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The best is yet to come.


We feel impoverished and hopeless.

“Hope lies in dreams, in imagination, and in the courage of those who dare to make dreams into reality.”   ~Jonas Salk

A single thread of hope is a very powerful thing.

But the impoverished identity ultimately takes aim at the heart of it.

Learned helplessness develops over time. Grant requests are denied. Employees choose not to stay long and go elsewhere. Volunteers don’t stick around either. Board members with “the right connections” become harder to find.

When those kinds of things happen repeatedly, the flames of hopelessness can be fueled. But instead of learning how to refocus on what is being done well, a nonprofit lets it spread like wildfire.

New situations are greeted with pessimism rather than hope. Eventually your nonprofit may give up on trying. The lack of a good faith effort begins to resonate with those who could help the cause in important ways. That fuels the downward spiral even more.

The sky is no longer the limit. A tone of impoverishment attracts only scarcity and stifles your efforts. You stop attempting. Choices become limited and there is a narrowing of possibilities.

Our culture is toxic with high employee turnover.

A toxic culture is energy draining. It can cause even the best employees to sink. Here’s what can happen to them.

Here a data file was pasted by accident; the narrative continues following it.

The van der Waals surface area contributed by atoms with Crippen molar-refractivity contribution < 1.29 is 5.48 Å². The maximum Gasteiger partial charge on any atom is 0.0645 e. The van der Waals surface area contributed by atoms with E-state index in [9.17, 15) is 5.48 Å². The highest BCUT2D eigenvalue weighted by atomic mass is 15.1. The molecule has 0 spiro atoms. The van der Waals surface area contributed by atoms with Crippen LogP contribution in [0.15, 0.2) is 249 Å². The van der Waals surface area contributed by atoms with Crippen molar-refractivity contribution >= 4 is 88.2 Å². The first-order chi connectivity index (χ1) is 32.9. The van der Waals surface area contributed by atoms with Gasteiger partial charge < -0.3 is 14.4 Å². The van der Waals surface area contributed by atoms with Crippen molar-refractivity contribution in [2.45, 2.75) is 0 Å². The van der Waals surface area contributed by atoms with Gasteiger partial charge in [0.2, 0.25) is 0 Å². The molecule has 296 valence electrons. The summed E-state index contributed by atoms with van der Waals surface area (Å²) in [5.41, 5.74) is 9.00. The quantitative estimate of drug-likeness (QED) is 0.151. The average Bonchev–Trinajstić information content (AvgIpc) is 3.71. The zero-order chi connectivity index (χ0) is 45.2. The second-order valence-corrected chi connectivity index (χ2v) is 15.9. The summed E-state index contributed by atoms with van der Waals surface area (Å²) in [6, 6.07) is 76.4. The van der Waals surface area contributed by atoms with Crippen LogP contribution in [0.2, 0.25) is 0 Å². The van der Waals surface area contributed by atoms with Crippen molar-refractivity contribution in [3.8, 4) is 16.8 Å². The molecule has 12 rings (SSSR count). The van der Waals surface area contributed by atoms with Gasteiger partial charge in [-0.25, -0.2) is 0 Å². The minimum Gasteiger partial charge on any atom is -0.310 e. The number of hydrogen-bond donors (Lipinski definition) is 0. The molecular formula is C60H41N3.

 Lose passion for their work and become numb
 Work begins to interfere with personal life
 Every day becomes a fire drill
 Friction between work areas develops
 Feel trapped and undervalued

When your nonprofit begins to resemble a revolving door, it’s high time to start improving employee engagement.

Operations are micromanaged.

“As long as a man stands in his own way, everything seems to be in his way.”   ~Ralph Waldo Emerson

Does any of this sound familiar?

Micromanagement is our tool of choice. Withholding raises, taking away duties and keeping people out of the loop are often necessary. Our expectations must be met.

We maintain control with an authoritarian style of management. Compliance is required and there is no tolerance for mistakes or not following instructions properly. Only “team players” fit in here.

Our Leadership sets the tone here. Either you agree with that or you get out.

 When we bring new people into the organization, we look for the “right fit”. New ideas are a red flag for us.

 People cannot be trusted. Our leadership needs to monitor and mold them.

 Transparency is dangerous and important information should be carefully concealed. It’s risky to paint a clear picture.

 The people who aren’t with the program can find work elsewhere. They are probably the source of our problems anyway. Let them find out for themselves how good they really had it here.

Our staff and leadership are divided.

“To forgive is to set a prisoner free and discover that the prisoner was you.”  ~Lewis Smedes

Any nonprofit organization can get out of balance.  The lines between leadership, staff and volunteers are intentionally thin. Yet it is acknowledged that each role is equally important in attaining the mission.

Not getting facts straight reduces credibility. There’s nothing worse than wild goose chases.